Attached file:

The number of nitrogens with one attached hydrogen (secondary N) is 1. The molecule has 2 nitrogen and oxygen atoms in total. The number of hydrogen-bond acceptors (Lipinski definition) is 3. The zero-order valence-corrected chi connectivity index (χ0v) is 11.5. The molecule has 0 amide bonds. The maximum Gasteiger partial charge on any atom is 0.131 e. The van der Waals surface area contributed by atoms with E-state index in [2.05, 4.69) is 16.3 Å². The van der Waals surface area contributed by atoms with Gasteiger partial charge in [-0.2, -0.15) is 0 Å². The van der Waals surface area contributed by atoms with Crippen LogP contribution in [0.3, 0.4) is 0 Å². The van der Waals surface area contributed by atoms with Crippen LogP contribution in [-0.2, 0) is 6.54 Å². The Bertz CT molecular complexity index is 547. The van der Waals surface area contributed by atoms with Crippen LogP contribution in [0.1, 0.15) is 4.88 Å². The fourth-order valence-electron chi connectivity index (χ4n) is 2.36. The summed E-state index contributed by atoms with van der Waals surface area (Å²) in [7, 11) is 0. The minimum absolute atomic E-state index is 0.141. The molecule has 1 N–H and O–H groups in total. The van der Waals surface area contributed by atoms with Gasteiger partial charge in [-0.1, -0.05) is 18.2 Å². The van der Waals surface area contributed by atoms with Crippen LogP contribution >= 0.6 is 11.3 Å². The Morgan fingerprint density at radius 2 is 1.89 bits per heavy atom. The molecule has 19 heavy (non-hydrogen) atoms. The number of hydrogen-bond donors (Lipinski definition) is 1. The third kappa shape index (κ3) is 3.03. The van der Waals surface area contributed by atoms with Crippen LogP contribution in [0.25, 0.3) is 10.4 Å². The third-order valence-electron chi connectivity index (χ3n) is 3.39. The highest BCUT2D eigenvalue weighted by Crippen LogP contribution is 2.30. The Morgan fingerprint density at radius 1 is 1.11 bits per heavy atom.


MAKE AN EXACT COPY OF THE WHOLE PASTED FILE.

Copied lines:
The number of nitrogens with one attached hydrogen (secondary N) is 1. The molecule has 2 nitrogen and oxygen atoms in total. The number of hydrogen-bond acceptors (Lipinski definition) is 3. The zero-order valence-corrected chi connectivity index (χ0v) is 11.5. The molecule has 0 amide bonds. The maximum Gasteiger partial charge on any atom is 0.131 e. The van der Waals surface area contributed by atoms with E-state index in [2.05, 4.69) is 16.3 Å². The van der Waals surface area contributed by atoms with Gasteiger partial charge in [-0.2, -0.15) is 0 Å². The van der Waals surface area contributed by atoms with Crippen LogP contribution in [0.3, 0.4) is 0 Å². The van der Waals surface area contributed by atoms with Crippen LogP contribution in [-0.2, 0) is 6.54 Å². The Bertz CT molecular complexity index is 547. The van der Waals surface area contributed by atoms with Crippen LogP contribution in [0.1, 0.15) is 4.88 Å². The fourth-order valence-electron chi connectivity index (χ4n) is 2.36. The summed E-state index contributed by atoms with van der Waals surface area (Å²) in [7, 11) is 0. The minimum absolute atomic E-state index is 0.141. The molecule has 1 N–H and O–H groups in total. The van der Waals surface area contributed by atoms with Gasteiger partial charge in [-0.1, -0.05) is 18.2 Å². The van der Waals surface area contributed by atoms with Crippen LogP contribution >= 0.6 is 11.3 Å². The Morgan fingerprint density at radius 2 is 1.89 bits per heavy atom. The molecule has 19 heavy (non-hydrogen) atoms. The number of hydrogen-bond donors (Lipinski definition) is 1. The third kappa shape index (κ3) is 3.03. The van der Waals surface area contributed by atoms with Crippen LogP contribution in [0.25, 0.3) is 10.4 Å². The third-order valence-electron chi connectivity index (χ3n) is 3.39. The highest BCUT2D eigenvalue weighted by Crippen LogP contribution is 2.30. The Morgan fingerprint density at radius 1 is 1.11 bits per heavy atom.